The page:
The Impact Of COVID-19 On Office Space Decisions

Decision makers are reassessing space needs, but in-person offices are still operationally vital to their businesses, long-term growth, and future success.

BOMA International, Yardi, and Brightline Strategies have released key findings from the first in a series of nationwide commercial real estate COVID-19 impact studies. Fielded among 3,010 office space decision-makers and high-level influencers from across the country, the BOMA International COVID-19 Commercial Real Estate Impact Study assessed the latest in tenant sentiments relating to the pandemic as well as its impacts on their businesses, attitudes towards the physical work environment, and office space decisions going forward. The findings not only provide a clear indication of the pandemic’s broader transformational effects on the office sector, but they also enable owners and operators to model the financial and operational implications thereof and proactively implement measures to mitigate risk.

commercial real estate office space

“While COVID-19 continues to be a large, disruptive force across the commercial real estate industry and its tenancy, the findings demonstrate the perceived value of office environments as a key ingredient for business success remains strong,” said Henry H. Chamberlain, APR, FASAE, CAE, president and COO of BOMA International. “While study results indicate high probabilities around changes in size, use, and design of office space going forward, we have also seen a significant rebound in the utility of physical work environments since the onset of the pandemic, with 74% of all study respondents affirming that in-person offices are operationally vital to their businesses, long-term growth, and future success.”

office spaceKey findings from the study include:

  • 65% of commercial office decision-makers continue to see significant value in on-site business operations, particularly as they relate to the three Cs: collaboration, coaching and culture.
  • The economic headwinds on office tenants are far reaching, with 33% of respondents saying they have experienced at least a 25% revenue decline since the onset of the pandemic and an additional 27% saying they could experience a similar or greater decline by EOY 2020.
  • 61% of all respondents report they will reassess their space needs with 43% seeking to reduce the size of their office square footage, 24% maintaining their current footprint, 9% increasing their size and the remainder being unsure.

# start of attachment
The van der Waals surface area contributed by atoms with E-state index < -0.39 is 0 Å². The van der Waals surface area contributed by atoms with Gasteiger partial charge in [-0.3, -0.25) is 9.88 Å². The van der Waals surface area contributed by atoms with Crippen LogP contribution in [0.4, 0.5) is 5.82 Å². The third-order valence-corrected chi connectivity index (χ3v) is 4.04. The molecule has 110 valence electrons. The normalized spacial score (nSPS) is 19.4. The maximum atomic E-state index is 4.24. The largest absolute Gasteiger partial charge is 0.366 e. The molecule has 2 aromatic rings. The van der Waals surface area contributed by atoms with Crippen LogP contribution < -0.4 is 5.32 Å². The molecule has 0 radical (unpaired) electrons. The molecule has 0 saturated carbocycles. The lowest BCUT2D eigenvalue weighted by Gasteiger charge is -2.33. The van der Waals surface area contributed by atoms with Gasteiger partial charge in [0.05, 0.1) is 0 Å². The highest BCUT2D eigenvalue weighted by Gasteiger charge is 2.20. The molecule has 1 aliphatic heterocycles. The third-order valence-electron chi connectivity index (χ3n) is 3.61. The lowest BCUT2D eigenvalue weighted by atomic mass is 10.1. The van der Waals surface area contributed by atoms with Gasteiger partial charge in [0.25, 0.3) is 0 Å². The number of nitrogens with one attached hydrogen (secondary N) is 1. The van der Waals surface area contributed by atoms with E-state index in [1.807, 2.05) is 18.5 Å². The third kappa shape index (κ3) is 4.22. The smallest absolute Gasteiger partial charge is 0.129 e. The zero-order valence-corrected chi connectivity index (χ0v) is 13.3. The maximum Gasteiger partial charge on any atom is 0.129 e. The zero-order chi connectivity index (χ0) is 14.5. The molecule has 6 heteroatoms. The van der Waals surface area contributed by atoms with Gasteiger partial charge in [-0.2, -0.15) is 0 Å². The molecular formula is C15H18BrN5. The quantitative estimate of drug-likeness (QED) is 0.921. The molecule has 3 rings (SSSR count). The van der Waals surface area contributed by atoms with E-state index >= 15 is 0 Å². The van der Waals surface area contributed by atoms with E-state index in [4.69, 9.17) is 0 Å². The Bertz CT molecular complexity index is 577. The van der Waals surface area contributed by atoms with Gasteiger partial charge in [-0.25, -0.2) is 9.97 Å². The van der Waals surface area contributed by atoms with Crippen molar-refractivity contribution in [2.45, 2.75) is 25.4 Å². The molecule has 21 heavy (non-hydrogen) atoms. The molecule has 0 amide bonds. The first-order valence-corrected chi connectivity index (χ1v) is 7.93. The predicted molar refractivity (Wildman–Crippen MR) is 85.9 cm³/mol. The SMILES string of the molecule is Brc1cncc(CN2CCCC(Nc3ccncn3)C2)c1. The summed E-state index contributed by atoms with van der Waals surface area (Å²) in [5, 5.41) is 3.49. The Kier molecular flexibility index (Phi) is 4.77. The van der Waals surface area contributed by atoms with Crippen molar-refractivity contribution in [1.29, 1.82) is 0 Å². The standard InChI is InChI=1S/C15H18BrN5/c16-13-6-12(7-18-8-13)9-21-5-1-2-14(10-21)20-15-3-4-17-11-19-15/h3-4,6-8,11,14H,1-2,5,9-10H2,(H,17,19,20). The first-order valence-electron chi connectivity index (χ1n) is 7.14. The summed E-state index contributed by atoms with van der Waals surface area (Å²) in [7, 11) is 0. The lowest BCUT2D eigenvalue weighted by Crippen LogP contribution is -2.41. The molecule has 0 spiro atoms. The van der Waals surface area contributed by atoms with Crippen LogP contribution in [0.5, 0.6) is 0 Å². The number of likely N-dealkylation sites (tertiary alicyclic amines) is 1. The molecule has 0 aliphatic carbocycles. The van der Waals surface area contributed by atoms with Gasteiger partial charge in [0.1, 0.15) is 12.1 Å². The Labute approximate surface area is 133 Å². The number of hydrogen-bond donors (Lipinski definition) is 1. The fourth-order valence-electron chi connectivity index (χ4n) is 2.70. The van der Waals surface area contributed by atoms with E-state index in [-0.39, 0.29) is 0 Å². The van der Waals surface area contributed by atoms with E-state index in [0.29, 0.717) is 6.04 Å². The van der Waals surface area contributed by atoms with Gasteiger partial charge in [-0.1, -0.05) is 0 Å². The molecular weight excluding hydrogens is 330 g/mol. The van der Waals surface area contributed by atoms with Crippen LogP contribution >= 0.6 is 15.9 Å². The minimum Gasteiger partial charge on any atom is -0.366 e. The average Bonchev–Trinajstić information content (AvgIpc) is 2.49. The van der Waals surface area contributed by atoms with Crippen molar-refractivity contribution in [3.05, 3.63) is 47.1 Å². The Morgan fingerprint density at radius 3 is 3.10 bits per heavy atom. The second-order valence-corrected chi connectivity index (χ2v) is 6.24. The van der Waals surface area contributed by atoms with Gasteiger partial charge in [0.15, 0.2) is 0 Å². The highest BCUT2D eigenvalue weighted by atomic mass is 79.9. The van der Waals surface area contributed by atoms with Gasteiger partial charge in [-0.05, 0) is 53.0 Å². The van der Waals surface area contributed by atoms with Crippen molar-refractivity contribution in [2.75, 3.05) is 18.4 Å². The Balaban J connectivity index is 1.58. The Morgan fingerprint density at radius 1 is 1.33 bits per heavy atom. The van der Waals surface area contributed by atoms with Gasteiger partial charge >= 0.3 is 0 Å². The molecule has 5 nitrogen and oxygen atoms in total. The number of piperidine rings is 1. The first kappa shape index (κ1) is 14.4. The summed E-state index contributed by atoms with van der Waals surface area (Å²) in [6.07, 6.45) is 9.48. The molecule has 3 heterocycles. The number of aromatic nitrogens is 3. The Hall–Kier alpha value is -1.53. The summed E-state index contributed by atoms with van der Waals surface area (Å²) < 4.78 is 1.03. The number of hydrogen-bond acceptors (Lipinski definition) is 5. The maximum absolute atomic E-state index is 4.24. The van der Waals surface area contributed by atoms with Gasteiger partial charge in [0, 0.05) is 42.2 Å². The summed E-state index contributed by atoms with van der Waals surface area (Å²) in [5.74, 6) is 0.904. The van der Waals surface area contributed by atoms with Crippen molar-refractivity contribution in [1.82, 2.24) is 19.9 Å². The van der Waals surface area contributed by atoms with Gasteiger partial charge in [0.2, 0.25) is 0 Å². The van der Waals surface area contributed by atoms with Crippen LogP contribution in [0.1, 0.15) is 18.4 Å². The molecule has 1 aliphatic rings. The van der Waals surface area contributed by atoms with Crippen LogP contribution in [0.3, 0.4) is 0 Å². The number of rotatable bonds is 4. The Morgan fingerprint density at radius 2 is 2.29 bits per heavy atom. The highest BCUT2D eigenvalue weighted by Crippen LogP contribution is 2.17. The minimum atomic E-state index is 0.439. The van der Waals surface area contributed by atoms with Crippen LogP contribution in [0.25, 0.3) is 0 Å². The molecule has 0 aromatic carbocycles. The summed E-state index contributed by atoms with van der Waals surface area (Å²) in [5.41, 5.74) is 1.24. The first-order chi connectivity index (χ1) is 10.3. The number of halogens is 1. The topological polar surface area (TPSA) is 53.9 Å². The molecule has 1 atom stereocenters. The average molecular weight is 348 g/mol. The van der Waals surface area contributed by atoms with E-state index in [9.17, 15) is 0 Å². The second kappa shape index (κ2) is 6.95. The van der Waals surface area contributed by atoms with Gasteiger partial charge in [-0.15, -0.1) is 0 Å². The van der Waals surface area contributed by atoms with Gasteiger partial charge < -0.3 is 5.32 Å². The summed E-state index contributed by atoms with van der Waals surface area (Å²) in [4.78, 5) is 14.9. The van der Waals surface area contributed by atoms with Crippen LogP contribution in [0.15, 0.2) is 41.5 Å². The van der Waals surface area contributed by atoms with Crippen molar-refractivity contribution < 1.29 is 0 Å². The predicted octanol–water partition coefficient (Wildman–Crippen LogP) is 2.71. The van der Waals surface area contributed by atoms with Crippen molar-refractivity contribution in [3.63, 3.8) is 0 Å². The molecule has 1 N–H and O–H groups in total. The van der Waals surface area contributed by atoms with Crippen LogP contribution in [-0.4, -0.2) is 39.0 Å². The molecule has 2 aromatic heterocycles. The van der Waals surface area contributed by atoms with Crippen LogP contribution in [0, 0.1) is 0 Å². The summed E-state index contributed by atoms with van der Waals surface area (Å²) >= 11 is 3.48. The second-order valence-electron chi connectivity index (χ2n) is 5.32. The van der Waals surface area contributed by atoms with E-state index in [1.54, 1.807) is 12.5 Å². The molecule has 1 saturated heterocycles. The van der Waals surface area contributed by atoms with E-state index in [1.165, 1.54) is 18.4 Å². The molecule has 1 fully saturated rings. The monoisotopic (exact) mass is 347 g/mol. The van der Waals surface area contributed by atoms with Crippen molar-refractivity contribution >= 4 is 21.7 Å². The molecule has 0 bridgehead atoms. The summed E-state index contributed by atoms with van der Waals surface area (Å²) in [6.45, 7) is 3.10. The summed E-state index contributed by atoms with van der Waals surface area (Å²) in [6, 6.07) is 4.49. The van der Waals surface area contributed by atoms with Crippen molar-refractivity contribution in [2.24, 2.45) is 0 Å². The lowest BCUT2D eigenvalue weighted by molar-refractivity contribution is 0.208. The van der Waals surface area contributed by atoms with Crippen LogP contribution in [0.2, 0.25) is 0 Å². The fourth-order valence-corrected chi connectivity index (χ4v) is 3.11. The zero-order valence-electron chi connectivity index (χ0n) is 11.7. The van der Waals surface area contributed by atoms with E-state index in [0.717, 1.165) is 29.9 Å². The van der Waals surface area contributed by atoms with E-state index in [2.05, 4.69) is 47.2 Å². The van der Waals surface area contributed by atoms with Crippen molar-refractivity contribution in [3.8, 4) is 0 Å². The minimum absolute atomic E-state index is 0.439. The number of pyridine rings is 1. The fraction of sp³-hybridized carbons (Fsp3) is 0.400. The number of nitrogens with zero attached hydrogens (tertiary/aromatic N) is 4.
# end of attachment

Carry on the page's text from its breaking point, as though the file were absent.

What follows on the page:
• 78% approve of the response their current property owner or operator has implemented during COVID-19, and 77% are confident they understand how to reduce and manage risk in their physical office.
  • 47% of all tenants say their landlord’s coronavirus response exclusively has made them more likely to renew, the result of proactive communications and a renewed focus on safety and security. Almost half of tenant decision-makers (46%) are seeing more value in personal relationships with their property management teams.

Additional findings explore the implications of COVID-19 on rent payments, space needs and utilization, renewal and relocation likelihoods, confidence in the safety of office spaces, and return-to-work planning.

“Our collective charge was to help owners and operators better understand, and proactively address, emerging industry trends and shifts in workplace priorities resulting from COVID-19, as well as how market attitudes towards the physical work environment are changing and what issues, behaviors and perceptions are driving them,” said Robert Teel, vice president of global solutions at Yardi. “Such insights are critical for owners and operators to get ahead of the COVID-19 impact curve.”

office spaceCommissioned by BOMA International, the study was underwritten by a grant from Yardi, a global real estate software company, and developed by Brightline Strategies, a real estate research and advisory services firm.

“Understanding how tenant priorities and preferences have changed as a result of COVID-19, to what extent operational models and mindsets have shifted in response to the pandemic and what landlords can do to support the ‘new normal’ are key baselines for driving sector resilience,” said Michael Broder, CEO of Brightline Strategies. “Isolating the factors which will drive office space decisions going forward not only provides owners and operators the data models to forecast future portfolio performance, but also the actionable insight to mitigate downstream risk.”

The study’s executive summary can be found on BOMA International’s website.

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